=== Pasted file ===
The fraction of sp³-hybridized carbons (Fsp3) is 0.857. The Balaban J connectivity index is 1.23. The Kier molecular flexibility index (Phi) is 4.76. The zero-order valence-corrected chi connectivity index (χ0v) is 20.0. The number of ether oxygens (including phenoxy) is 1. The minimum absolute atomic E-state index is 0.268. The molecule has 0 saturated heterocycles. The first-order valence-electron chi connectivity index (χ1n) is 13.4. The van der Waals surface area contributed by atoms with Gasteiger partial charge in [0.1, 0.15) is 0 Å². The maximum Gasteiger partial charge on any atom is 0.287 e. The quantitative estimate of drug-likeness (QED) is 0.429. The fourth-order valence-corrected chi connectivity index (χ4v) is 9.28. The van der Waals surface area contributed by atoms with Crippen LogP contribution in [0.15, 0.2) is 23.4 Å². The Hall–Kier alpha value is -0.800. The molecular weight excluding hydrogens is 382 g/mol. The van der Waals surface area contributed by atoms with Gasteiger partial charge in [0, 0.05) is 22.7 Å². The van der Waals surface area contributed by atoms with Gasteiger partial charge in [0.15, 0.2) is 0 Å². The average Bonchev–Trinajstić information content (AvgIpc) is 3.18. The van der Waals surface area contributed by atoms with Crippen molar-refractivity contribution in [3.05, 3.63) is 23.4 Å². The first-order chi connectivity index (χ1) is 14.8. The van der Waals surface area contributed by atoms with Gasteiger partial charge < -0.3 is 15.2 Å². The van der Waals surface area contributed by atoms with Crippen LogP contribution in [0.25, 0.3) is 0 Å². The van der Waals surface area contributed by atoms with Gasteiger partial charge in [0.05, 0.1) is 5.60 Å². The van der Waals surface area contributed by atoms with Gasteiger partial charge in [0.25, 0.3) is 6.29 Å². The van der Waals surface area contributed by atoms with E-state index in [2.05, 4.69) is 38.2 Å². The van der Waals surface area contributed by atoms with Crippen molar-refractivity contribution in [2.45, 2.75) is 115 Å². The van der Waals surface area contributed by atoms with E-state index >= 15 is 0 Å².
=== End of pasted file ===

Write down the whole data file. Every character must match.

The fraction of sp³-hybridized carbons (Fsp3) is 0.857. The Balaban J connectivity index is 1.23. The Kier molecular flexibility index (Phi) is 4.76. The zero-order valence-corrected chi connectivity index (χ0v) is 20.0. The number of ether oxygens (including phenoxy) is 1. The minimum absolute atomic E-state index is 0.268. The molecule has 0 saturated heterocycles. The first-order valence-electron chi connectivity index (χ1n) is 13.4. The van der Waals surface area contributed by atoms with Gasteiger partial charge in [0.1, 0.15) is 0 Å². The maximum Gasteiger partial charge on any atom is 0.287 e. The quantitative estimate of drug-likeness (QED) is 0.429. The fourth-order valence-corrected chi connectivity index (χ4v) is 9.28. The van der Waals surface area contributed by atoms with Crippen LogP contribution in [0.15, 0.2) is 23.4 Å². The Hall–Kier alpha value is -0.800. The molecular weight excluding hydrogens is 382 g/mol. The van der Waals surface area contributed by atoms with Gasteiger partial charge in [0, 0.05) is 22.7 Å². The van der Waals surface area contributed by atoms with Gasteiger partial charge in [0.15, 0.2) is 0 Å². The average Bonchev–Trinajstić information content (AvgIpc) is 3.18. The van der Waals surface area contributed by atoms with Crippen molar-refractivity contribution in [3.05, 3.63) is 23.4 Å². The first-order chi connectivity index (χ1) is 14.8. The van der Waals surface area contributed by atoms with Gasteiger partial charge < -0.3 is 15.2 Å². The van der Waals surface area contributed by atoms with Crippen LogP contribution in [0.25, 0.3) is 0 Å². The van der Waals surface area contributed by atoms with Gasteiger partial charge in [0.05, 0.1) is 5.60 Å². The van der Waals surface area contributed by atoms with Gasteiger partial charge in [0.25, 0.3) is 6.29 Å². The van der Waals surface area contributed by atoms with E-state index in [2.05, 4.69) is 38.2 Å². The van der Waals surface area contributed by atoms with Crippen molar-refractivity contribution in [2.45, 2.75) is 115 Å². The van der Waals surface area contributed by atoms with E-state index >= 15 is 0 Å².